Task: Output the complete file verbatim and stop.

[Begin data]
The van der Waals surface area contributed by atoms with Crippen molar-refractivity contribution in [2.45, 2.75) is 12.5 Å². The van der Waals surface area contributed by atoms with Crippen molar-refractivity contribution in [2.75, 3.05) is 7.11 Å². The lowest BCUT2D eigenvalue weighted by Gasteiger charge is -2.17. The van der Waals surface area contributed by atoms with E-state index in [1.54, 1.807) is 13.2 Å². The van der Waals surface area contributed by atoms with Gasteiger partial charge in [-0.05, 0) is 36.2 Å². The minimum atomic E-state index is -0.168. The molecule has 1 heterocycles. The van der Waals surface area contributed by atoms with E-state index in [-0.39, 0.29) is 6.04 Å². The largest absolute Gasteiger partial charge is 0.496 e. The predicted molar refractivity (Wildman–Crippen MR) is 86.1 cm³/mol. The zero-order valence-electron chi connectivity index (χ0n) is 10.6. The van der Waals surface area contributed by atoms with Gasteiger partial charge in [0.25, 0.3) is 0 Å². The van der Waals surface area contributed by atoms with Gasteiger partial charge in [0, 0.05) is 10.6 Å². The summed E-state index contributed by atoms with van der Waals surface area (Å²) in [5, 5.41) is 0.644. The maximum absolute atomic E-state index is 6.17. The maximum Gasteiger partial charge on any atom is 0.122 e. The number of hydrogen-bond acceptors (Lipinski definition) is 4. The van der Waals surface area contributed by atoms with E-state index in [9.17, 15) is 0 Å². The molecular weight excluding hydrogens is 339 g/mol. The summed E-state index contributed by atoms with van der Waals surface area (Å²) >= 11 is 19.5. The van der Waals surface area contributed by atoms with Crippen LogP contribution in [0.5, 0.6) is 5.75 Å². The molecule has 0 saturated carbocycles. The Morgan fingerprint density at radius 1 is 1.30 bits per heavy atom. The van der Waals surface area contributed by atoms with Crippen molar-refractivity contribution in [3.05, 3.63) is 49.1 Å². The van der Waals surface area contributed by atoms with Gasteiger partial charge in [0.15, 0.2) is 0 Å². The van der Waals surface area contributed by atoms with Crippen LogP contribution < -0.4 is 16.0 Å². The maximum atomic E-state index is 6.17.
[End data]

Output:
The van der Waals surface area contributed by atoms with Crippen molar-refractivity contribution in [2.45, 2.75) is 12.5 Å². The van der Waals surface area contributed by atoms with Crippen molar-refractivity contribution in [2.75, 3.05) is 7.11 Å². The lowest BCUT2D eigenvalue weighted by Gasteiger charge is -2.17. The van der Waals surface area contributed by atoms with E-state index in [1.54, 1.807) is 13.2 Å². The van der Waals surface area contributed by atoms with Gasteiger partial charge in [-0.05, 0) is 36.2 Å². The minimum atomic E-state index is -0.168. The molecule has 1 heterocycles. The van der Waals surface area contributed by atoms with E-state index in [-0.39, 0.29) is 6.04 Å². The largest absolute Gasteiger partial charge is 0.496 e. The predicted molar refractivity (Wildman–Crippen MR) is 86.1 cm³/mol. The zero-order valence-electron chi connectivity index (χ0n) is 10.6. The van der Waals surface area contributed by atoms with Gasteiger partial charge in [0.25, 0.3) is 0 Å². The van der Waals surface area contributed by atoms with Gasteiger partial charge in [0, 0.05) is 10.6 Å². The summed E-state index contributed by atoms with van der Waals surface area (Å²) in [5, 5.41) is 0.644. The maximum absolute atomic E-state index is 6.17. The maximum Gasteiger partial charge on any atom is 0.122 e. The number of hydrogen-bond acceptors (Lipinski definition) is 4. The van der Waals surface area contributed by atoms with E-state index in [9.17, 15) is 0 Å². The molecular weight excluding hydrogens is 339 g/mol. The summed E-state index contributed by atoms with van der Waals surface area (Å²) >= 11 is 19.5. The van der Waals surface area contributed by atoms with Crippen LogP contribution in [0.5, 0.6) is 5.75 Å². The molecule has 0 saturated carbocycles. The Morgan fingerprint density at radius 1 is 1.30 bits per heavy atom. The van der Waals surface area contributed by atoms with Crippen molar-refractivity contribution in [3.05, 3.63) is 49.1 Å². The van der Waals surface area contributed by atoms with Gasteiger partial charge in [0.15, 0.2) is 0 Å². The van der Waals surface area contributed by atoms with Crippen LogP contribution < -0.4 is 16.0 Å². The maximum atomic E-state index is 6.17.